Guess I'll just have to keep working my ass off so I can hopefully come up with the money to do more than one this year. I picked this race as my one because, until today, I knew I could count on it being a fantastic experience. As much as I like the atmosphere of the Danskin, logistically it sucks big time (no food, no sports drink, they ran out of freaking water...) so there's no way I was going to let that be my only race.

If I were ranting this aloud, right about now my husband would be cautiously suggesting I take a Midol... between my reaction to this and the fact that I ate the better portion of a pint of Ben & Jerry's today, perhaps I should consider re-evaluating the situation in about a week...

Thursday, January 26, 2006

Core Dilemma

I've been wanting to incorporate core work for a while now. My swimming friends say it's critical, all the triathlete folks say it's critical. I get that it's important, just hadn't yet figured out how to add it to my schedule, especially now that it's gone from having loads of free time to missing workouts left and right to get client work done.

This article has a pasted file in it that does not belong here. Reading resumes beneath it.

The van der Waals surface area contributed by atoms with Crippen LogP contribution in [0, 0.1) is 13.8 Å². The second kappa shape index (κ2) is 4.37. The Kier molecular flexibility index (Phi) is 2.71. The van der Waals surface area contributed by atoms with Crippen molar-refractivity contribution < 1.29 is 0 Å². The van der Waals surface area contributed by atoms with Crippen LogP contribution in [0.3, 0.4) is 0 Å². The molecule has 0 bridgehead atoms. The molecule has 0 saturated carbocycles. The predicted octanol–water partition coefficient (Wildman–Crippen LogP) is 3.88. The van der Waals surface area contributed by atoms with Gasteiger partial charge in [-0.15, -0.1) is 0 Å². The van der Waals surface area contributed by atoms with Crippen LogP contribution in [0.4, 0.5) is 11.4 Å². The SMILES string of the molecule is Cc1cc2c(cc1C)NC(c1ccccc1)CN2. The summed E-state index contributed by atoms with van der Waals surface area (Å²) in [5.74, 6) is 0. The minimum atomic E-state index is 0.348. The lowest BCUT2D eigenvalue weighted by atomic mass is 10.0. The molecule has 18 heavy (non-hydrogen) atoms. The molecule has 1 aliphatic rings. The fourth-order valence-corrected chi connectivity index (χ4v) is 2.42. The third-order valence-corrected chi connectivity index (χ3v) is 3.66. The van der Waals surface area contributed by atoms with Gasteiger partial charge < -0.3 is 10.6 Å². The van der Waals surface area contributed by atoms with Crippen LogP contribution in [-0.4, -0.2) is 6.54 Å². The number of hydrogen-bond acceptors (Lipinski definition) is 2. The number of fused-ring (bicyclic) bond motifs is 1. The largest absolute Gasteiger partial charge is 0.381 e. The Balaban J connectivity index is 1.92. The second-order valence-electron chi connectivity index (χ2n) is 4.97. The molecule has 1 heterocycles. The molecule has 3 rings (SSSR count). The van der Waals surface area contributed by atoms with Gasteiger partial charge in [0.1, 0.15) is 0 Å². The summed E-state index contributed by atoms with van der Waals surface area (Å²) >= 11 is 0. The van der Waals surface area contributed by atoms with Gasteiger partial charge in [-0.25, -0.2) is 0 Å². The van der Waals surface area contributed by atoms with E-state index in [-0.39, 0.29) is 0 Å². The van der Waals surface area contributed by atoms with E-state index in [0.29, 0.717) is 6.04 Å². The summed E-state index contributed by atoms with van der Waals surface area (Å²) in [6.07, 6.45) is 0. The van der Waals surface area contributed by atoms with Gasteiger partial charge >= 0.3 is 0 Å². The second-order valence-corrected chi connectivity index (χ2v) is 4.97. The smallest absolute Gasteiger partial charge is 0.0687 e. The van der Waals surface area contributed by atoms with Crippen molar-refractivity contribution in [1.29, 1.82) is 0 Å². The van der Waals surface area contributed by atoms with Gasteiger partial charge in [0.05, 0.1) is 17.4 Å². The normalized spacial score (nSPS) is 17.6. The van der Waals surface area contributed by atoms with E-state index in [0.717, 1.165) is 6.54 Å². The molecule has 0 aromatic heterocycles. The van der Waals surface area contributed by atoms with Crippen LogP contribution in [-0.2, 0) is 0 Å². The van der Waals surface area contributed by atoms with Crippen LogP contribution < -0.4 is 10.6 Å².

I've heard from various sources that Pilates is a good way to get in core work and I've been dying to try it. My excitement at learning my gym now offers a class was dashed when it turned out that it meets at the same time as my weight training class, which I'm lucky to get in half the time as it is.

With my days at the computer starting around 9am often stretching into 9... 10... 11 pm I quickly learned to take little breaks or my brain fries. My first experiment with this was taking 5 minutes every hour or so to do a restorative yoga pose. It did wonders the first time I tried it, and I think taking that extra time refreshed me to the point I was able to spend fewer total hours accomplishing the task.